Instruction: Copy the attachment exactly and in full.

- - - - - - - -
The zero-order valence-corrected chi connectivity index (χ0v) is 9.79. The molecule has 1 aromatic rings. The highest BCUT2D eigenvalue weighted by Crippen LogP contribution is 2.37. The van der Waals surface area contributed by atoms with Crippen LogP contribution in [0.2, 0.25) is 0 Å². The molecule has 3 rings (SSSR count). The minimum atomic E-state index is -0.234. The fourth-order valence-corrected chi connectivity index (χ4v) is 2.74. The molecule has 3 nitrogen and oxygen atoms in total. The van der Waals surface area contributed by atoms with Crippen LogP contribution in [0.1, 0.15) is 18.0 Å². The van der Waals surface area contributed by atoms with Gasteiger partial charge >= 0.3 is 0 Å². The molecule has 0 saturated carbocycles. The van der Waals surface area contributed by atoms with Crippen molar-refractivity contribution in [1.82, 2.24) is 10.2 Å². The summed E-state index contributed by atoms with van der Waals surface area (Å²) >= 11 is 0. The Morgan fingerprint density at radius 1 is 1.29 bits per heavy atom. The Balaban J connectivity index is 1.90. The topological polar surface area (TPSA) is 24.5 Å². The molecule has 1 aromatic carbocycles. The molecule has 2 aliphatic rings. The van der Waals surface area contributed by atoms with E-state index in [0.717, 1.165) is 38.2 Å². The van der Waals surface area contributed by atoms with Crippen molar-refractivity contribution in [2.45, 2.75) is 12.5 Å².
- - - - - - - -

The zero-order valence-corrected chi connectivity index (χ0v) is 9.79. The molecule has 1 aromatic rings. The highest BCUT2D eigenvalue weighted by Crippen LogP contribution is 2.37. The van der Waals surface area contributed by atoms with Crippen LogP contribution in [0.2, 0.25) is 0 Å². The molecule has 3 rings (SSSR count). The minimum atomic E-state index is -0.234. The fourth-order valence-corrected chi connectivity index (χ4v) is 2.74. The molecule has 3 nitrogen and oxygen atoms in total. The van der Waals surface area contributed by atoms with Crippen LogP contribution in [0.1, 0.15) is 18.0 Å². The van der Waals surface area contributed by atoms with Gasteiger partial charge >= 0.3 is 0 Å². The molecule has 0 saturated carbocycles. The van der Waals surface area contributed by atoms with Crippen molar-refractivity contribution in [1.82, 2.24) is 10.2 Å². The summed E-state index contributed by atoms with van der Waals surface area (Å²) >= 11 is 0. The Morgan fingerprint density at radius 1 is 1.29 bits per heavy atom. The Balaban J connectivity index is 1.90. The topological polar surface area (TPSA) is 24.5 Å². The molecule has 1 aromatic carbocycles. The molecule has 2 aliphatic rings. The van der Waals surface area contributed by atoms with E-state index in [0.717, 1.165) is 38.2 Å². The van der Waals surface area contributed by atoms with Crippen molar-refractivity contribution in [2.45, 2.75) is 12.5 Å².